WASHINGTON -- It would be "smarter" to cap tax deductions than to raise tax rates on the rich as a means of avoiding the "fiscal cliff," Senate Minority Leader Mitch McConnell (R-Ky.) said Thursday.
Democrats and President Barack Obama want to let Bush-era tax cuts affecting the top 2 percent of earners expire, which would raise about $800 billion over 10 years. Most Republicans remain publicly opposed to letting any rates go up, but GOP aides have suggested Republicans could get behind the idea of capping deductions for the wealthy -- which would allow them to stand by their promise to not raise marginal tax rates, even though the rich would effectively pay more.
McConnell, in a Senate floor speech that offered some potential thawing in the fiscal cliff debate, became the highest-profile Republican to put a public stamp of approval on that idea.
"Instead of raising rates, Republicans have proposed capping deductions through tax reform instead," McConnell said. "If the only way to get Democrats to agree to pro-growth tax reform and meaningful entitlement reform is through more revenue, a smarter way to do it is by capping deductions. Capping deductions, or tax expenditures as some call them, is a far less painful, more economically sound way of closing deficits."
Democrats have not been eager to embrace the deduction cap, believing that they have a stronger argument for requiring the rich pay a little more while shielding the other 98 percent of the country.
A Democratic congressional aide also pointed out that Republicans have made no formal offer to cap deductions in the fiscal cliff talks.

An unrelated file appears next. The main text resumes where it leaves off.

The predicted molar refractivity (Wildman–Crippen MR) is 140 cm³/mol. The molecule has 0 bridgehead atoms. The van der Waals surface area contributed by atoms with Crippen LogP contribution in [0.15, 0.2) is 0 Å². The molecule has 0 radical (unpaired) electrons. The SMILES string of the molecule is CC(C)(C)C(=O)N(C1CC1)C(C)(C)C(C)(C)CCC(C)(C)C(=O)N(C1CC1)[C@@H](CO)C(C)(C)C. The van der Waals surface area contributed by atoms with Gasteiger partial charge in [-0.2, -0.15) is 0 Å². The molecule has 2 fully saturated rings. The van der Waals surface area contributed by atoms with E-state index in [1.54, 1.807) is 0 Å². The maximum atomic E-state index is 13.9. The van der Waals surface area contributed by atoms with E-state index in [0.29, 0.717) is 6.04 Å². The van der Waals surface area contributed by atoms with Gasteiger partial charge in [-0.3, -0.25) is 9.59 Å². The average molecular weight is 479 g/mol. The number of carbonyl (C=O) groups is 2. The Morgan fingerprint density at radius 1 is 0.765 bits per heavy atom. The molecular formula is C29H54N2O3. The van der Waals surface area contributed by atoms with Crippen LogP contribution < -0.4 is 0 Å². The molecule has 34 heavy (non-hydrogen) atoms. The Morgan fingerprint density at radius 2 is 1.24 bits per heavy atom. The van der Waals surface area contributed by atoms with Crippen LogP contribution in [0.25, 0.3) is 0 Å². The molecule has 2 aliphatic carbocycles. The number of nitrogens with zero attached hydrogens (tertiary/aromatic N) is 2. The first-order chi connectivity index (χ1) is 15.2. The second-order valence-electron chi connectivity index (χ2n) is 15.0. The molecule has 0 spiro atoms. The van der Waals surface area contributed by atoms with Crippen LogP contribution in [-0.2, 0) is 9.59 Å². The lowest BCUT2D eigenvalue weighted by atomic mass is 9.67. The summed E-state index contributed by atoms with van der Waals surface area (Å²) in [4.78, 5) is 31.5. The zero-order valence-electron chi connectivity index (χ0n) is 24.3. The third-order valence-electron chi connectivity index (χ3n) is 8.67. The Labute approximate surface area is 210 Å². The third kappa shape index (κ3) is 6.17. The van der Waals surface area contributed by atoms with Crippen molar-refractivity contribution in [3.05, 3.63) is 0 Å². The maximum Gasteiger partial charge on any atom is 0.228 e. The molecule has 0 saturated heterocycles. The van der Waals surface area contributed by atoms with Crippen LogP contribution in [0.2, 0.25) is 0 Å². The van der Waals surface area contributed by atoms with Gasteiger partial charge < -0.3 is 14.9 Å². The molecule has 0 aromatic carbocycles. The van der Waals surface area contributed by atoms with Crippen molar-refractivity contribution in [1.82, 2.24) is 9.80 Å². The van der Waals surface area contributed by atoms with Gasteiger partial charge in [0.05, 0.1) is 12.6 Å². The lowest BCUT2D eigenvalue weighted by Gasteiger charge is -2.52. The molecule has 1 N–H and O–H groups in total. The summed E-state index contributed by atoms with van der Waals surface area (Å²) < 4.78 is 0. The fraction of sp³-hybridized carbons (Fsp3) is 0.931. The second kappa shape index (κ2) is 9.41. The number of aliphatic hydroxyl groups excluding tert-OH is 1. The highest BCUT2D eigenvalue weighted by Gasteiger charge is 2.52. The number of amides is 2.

Meanwhile, cracks have begun to appear in the GOP unity on tax rates. Rep. Tom Cole (R-Okla.), a deputy whip in the House, has suggested that Republicans grab the chance to shield 98 percent of Americans from higher taxes for now and then work on broader reforms.
House Speaker John Boehner (R-Ohio) pushed back on that idea, but new reports surfaced Thursday that GOP leaders were polling their members to see exactly what sort of tax hikes they could support.
The fiscal cliff is the combination of spending cuts that Congress set in motion in last summer's debt-ceiling deal and the expiring Bush-era tax cuts that will kick in early next year. Economists fear the double hit could push the economy back into recession.
Democrats are more willing than Republicans to go over the cliff because the budget cuts will take a year to be fully felt and the tax hikes could be reversed later. After the start of the year, however, the debate would no longer be about raising taxes, but about how to cut them.
Still, actually going over the cliff would likely roil markets and cause at least temporary uncertainty.
Senate Majority Leader Harry Reid (D-Nev.) said the best idea is to go the Tom Cole route: The House should pass a Senate bill that preserves lower taxes only for earnings under $250,000.
"We can argue over whether to give more unnecessary handouts to the wealthy tomorrow," Reid said. "We can discuss balanced, responsible ways to reduce our deficit tomorrow. Let’s take care of the middle class today."
McConnell's and Reid's remarks came as Treasury Secretary Tim Geithner was headed to Capitol Hill to talk with congressional leaders about possible fiscal cliff solutions.
Michael McAuliff covers Congress and politics for The Huffington Post. Talk to him on Facebook.